I am constantly recommending Edwin Haislet's masterpiece, On Boxing to readers who ask for further studying material. I love the text so much, in fact, that I am two articles in to a series examining its key ideas. Look up The Bible of Striking to read those.
But of all the people I have recommended this book to over the years, I would estimate that probably a third get back to me with the same bemused enquiry: “What's the deal with the stance?”
Despite seeming to be a sage in all aspects of the fistic game—from outfighting to infighting, and point fighting to power punching—Haislet advises a stance which is altogether alien to even many of those who have studied the boxing game at length. The traditional fighting stance we are all familiar is a case of “forward and forty-five”, with the lead foot pointing straight ahead and the back foot pointing slightly outwards, in a comfortable position. Haislet's recommended stance is a contorted reversal of that position.
This knock-kneed position is the one which Haislet prescribes as the best for mobility and hitting power, yet if you saw someone in this position without the gloves or shorts, you'd assume they had been in some kind of terrible accident. While I don't believe that such a perfect position exists in any single stance, I do feel that this seemingly archaic method has some important points to teach us about power generation.
Fighting to the Side
We've spoken before about stance, in fact it was the subject of the first episode of Jack Slack's Ringcraft:
But if you've followed the fight game for any time, you will be familiar with fighters who compete with their lead foot pointed across their opponent, rather than straight towards them. These fighters tend to stand in a more side on stance. Particularly in pure boxing competition, you will see many fighters favor this side-on footing because it lengthens the reach from the end of the fist to the center-line. The more side on a fighter can get, the longer his jab becomes and the more bladed a target he is for returns.
The side-on stance puts the fighter's lead shoulder between his head and his opponent's right hand, which is tremendously valuable in any combat sport, but in boxing it also moves all legal targets (as any strikes to the back side of the body are illegal) towards the opponent's left hand. When you see Floyd Mayweather Jr. or his father shoulder rolling blows, you will notice that their lead foot is pointed to their right side and their left hip and shoulder are projected towards the opponent.
As with any decision in martial arts, however, there are downsides to a side on stance. In boxing, a side on stance has the unfortunate downside of taking the right shoulder further away from the opponent. Stand side on enough and you essentially cut off fifty percent of your arsenal, or at least significantly hamper it.
In sports where low kicks are permitted, the side-on stance stops being a defensively sound decision. Watching how Nick Diaz, Nate Diaz, BJ Penn, and many of the other more side on fighters in MMA lose their balance whenever they take a low kick should hammer that home to you. Even if you're ready to be low kicked, you have to pick your foot up and turn it all the way around so that the shin points outwards into the kick to have any effect with a check.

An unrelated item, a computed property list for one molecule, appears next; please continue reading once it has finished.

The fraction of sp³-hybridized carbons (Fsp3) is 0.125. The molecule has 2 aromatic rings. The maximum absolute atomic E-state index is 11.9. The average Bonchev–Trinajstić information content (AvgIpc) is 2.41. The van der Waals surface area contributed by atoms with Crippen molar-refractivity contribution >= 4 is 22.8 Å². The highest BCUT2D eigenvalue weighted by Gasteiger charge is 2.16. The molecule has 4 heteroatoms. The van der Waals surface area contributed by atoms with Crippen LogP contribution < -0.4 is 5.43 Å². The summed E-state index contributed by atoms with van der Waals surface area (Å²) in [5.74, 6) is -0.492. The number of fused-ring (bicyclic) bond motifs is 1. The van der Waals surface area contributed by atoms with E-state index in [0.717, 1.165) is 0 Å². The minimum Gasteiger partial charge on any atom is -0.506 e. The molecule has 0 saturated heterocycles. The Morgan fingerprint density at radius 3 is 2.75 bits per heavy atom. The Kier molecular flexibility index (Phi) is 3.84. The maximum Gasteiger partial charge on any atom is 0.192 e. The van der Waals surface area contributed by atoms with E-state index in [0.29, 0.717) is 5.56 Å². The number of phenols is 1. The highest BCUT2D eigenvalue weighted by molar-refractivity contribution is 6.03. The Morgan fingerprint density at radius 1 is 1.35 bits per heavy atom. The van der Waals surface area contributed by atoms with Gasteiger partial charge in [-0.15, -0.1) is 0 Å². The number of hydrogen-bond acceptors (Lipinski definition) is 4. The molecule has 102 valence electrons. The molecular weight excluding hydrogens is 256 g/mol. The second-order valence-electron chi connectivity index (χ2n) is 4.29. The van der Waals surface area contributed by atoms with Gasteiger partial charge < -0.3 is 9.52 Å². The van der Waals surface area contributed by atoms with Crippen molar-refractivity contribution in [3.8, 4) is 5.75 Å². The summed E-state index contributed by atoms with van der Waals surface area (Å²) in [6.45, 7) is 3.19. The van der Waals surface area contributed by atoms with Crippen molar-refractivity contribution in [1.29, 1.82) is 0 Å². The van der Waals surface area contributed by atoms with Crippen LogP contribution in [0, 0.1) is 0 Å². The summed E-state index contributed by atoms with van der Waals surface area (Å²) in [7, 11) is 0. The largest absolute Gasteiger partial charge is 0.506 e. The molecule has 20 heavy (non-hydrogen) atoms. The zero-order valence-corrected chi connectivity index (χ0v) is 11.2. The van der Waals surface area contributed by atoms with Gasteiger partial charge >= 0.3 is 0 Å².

For this reason, when kicks are permitted a fighter in a side-on stance must be far more active than in boxing. Each time his opponent moves to kick, he must pick his lead leg up and side kick. It's not always tremendously powerful, but it serves the same purpose as a teep, with a little more bite. It removes the target of the low kick, while striking the opponent as he is on one leg. Men who have successfully done this against low kicks are few and far between, but Ramon Daniels has decent success against all but the upper echelon, and Cung Le was pretty sharp with it back in the day.
Vitali Klitschko did pretty well as an awkward, side-on kickboxer as well:
But a truly side on stance reaps different benefits from a turned in lead toe than a slightly more forward facing one does. The toes turned inward stance has a tremendous effect on that king of counter punches, the left hook.
The British boxers of the early nineteen hundreds were not keen on two handed hitting, and the match up of British outside fighting versus American inside fighting was the narrative which dominated boxing through the first two decades of the twentieth century. Yet Jim Driscoll and Jimmy Wilde, who frequently spoke at length about how the jab is all one needs, both advocated a back leaning left hook to catch opponents coming in after baiting them with a jab. Both Klitschkos have knocked out opponents in a similar manner; it is on of the prettiest traps in outfighting. A beautiful recent example of the same combination by Alexis Arguello.
The act of having the lead foot turned in means that any drive from the lead leg is driving the left hip towards the right side—creating the kind of turning motion required to power the hook. You will know that many of the best hookers pivoted up on the ball of their left foot to turn the knee across the body as they punched. If you start with your lead foot turned in, you're cutting out the pivot on the ball of the foot.